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Retired Police Chief Chimes In On Excessive Force Used In Elizabeth City, N.C.


Tragic but justified - that's District Attorney Andrew Womble's conclusion on the fatal police shooting of Andrew Brown Jr. last month. Deputies shot and killed Brown in his car after they arrived at his house in Elizabeth City, N.C., to serve a drug-related warrant. Here's District Attorney Womble earlier today.


ANDREW WOMBLE: The officers' duties were to take Mr. Brown into custody. They simply couldn't let him go.

SHAPIRO: Brown's family has called his death an execution and called for the Department of Justice to intervene. We're joined now by Jay Fortenberry. He's the former police chief of Edenton, N.C., and teaches in Elizabeth City State University's criminal justice department.

Good to have you here.

JAY FORTENBERRY: Hey, Ari. How are you doing?

SHAPIRO: All right. I know you've been following this case closely. So what's your first reaction to the DA's announcement that officers will not face criminal charges in this case?

FORTENBERRY: Well, you know, I know he put a lot of thought into it and researched it. I'm not familiar with all of the facts of the case or am I privy to all of the information that's in the case. I'm surprised like everyone else to see, you know, what the result was, but, you know, it's not surprising to me that sometimes vehicles can be used as a deadly weapon as he said.

SHAPIRO: Well...

FORTENBERRY: That's not surprising to me, but...

SHAPIRO: Yeah. I mean, let me ask about that. He says the vehicle was being used as a deadly weapon. There is also footage showing the vehicle driving away from the officers as they fired the fatal shot. What do you make of that?

FORTENBERRY: You know, I think that's one of the things that's going to come into play in the FBI investigation possibly or in other things. And like I said, I'm not privy - you can't tell from the video a lot of times. Video can be misleading sometimes. So it's hard to base everything just on words, you know? If we knew the statements from the officers and what they'd said, that would make a difference, too. But, you know, in North Carolina, officers are allowed to use reasonable force or deadly force actually. 15A-401(d)(2) says to effect the arrest or prevent escape from custody someone using a deadly weapon. And...

SHAPIRO: What about the way the officers approached this incident in the first place? They were serving a warrant on drug allegations. Do you think it was appropriate to enter this residential neighborhood with a tactical unit? Was that the right choice?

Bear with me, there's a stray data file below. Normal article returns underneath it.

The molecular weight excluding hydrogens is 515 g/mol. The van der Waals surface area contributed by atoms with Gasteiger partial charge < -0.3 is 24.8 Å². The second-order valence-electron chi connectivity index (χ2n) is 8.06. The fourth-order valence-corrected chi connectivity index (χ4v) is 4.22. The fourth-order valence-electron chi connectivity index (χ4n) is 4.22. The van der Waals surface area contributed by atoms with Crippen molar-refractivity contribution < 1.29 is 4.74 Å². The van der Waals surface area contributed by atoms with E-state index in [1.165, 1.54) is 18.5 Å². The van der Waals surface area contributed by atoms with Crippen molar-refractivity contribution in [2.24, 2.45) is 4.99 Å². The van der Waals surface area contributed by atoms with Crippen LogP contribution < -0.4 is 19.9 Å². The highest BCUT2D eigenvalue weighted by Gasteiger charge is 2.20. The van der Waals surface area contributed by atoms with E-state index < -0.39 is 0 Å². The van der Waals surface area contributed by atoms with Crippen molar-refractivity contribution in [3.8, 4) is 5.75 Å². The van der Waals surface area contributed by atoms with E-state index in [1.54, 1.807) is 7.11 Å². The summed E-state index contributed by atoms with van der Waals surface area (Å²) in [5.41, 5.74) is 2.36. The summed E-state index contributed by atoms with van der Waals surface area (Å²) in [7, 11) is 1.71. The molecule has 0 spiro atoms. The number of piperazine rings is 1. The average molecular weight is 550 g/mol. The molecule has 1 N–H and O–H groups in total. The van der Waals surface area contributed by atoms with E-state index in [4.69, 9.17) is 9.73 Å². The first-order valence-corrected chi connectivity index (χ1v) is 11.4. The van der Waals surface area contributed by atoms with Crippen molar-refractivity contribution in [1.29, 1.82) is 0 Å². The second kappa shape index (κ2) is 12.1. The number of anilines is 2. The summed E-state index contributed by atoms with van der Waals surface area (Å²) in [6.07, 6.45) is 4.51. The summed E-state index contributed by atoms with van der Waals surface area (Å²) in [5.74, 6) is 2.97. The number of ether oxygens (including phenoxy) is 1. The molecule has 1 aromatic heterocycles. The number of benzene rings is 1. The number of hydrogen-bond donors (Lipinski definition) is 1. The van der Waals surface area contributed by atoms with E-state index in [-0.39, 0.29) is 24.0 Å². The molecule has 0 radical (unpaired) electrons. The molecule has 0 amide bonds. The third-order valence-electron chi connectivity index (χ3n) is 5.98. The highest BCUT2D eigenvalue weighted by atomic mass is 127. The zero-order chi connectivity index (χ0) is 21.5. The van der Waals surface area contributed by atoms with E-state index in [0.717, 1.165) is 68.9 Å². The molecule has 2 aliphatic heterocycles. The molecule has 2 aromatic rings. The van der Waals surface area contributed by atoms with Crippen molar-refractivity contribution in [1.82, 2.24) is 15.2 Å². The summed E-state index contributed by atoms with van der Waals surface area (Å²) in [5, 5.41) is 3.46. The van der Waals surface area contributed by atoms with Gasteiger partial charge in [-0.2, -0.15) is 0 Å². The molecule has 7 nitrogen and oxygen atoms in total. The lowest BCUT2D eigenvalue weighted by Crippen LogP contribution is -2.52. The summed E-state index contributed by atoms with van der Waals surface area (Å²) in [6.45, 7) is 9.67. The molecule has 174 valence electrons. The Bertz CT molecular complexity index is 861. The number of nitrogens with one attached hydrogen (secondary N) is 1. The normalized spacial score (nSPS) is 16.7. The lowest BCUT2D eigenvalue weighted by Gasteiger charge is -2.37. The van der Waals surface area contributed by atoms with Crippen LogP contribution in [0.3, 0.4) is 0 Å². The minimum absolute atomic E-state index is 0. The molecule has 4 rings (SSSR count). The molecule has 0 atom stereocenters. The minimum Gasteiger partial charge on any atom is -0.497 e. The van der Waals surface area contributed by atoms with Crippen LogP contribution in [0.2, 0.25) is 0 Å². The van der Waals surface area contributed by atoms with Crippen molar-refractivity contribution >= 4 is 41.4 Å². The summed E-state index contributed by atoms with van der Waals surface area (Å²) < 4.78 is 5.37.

FORTENBERRY: You know, that's another controversial issue as well. I did an article a few years back and published in the FBI Bulletin on that topic. You know, police militarization in a democratic society and when to use that type of force. It's unfortunate that he died on a crime that is mala prohibita. It's - this is not a mala in se crime. It's not a murder, a rape, a robbery. It's a drug crime, you know? And it's only a crime because we say it's a crime. So our society dictates that. And it is sad that - and sometimes it's a double-edged sword. Sometimes police departments, if you don't take enough with you and - sometimes a use of force itself can deter the use of force against the police. Sometimes they - the show of force can deter. But in other times, too, it can be too much. So it's...


FORTENBERRY: ...Something that needs to be examined.

SHAPIRO: This is obviously controversial, and there's disagreement on the question. The Brown family, meanwhile, says the DA is trying to whitewash this killing. They call it a slap in the face. And they say footage showing four officers not firing their weapons is evidence that they did not feel their lives were endangered. How does that sound to you?

FORTENBERRY: You know, it is troubling when you look at the video and you think about what happened. But again, I'm reserved of my opinion based on all the facts. You have to get all the facts and see what's coming in. I think that outside investigation is a good thing. I know they'll cooperate fully, I hope, with an FBI investigation. And you have to look at all the facts surrounding the situation. And that's...


FORTENBERRY: ...One thing, you know, I don't want to get drug into a, you know, should they have done it...


FORTENBERRY: ...Should they have not have done it, but...

SHAPIRO: You know, I know this is still fresh, and we're still learning new details, but just in our final moments, as someone who teaches criminal justice, what do you think the lesson of this interaction is? If you were to include it in your curriculum, just briefly, what would you want your students to learn?

FORTENBERRY: Oh, yeah. Future criminal justice students, you know, at Elizabeth City State University, you got to look at situations like this as a learning experience and look at - you know, you can Monday morning quarterback it, but you can also learn from it. You know, what can we do different next time? What use of force should have been used or what could we have done different? I know even the sheriff himself will probably be looking at that. In the future...

SHAPIRO: All right.

FORTENBERRY: ...What do we need to consider? But...

SHAPIRO: Jay Fortenberry...

FORTENBERRY: ...That's a lot of things.

SHAPIRO: Jay Fortenberry is former police chief of Edenton, N.C., and now teaches criminal justice at Elizabeth City State University.

Thank you very much.

FORTENBERRY: Thank you, Ari. Transcript provided by NPR, Copyright NPR.

Ari Shapiro has been one of the hosts of All Things Considered, NPR's award-winning afternoon newsmagazine, since 2015. During his first two years on the program, listenership to All Things Considered grew at an unprecedented rate, with more people tuning in during a typical quarter-hour than any other program on the radio.
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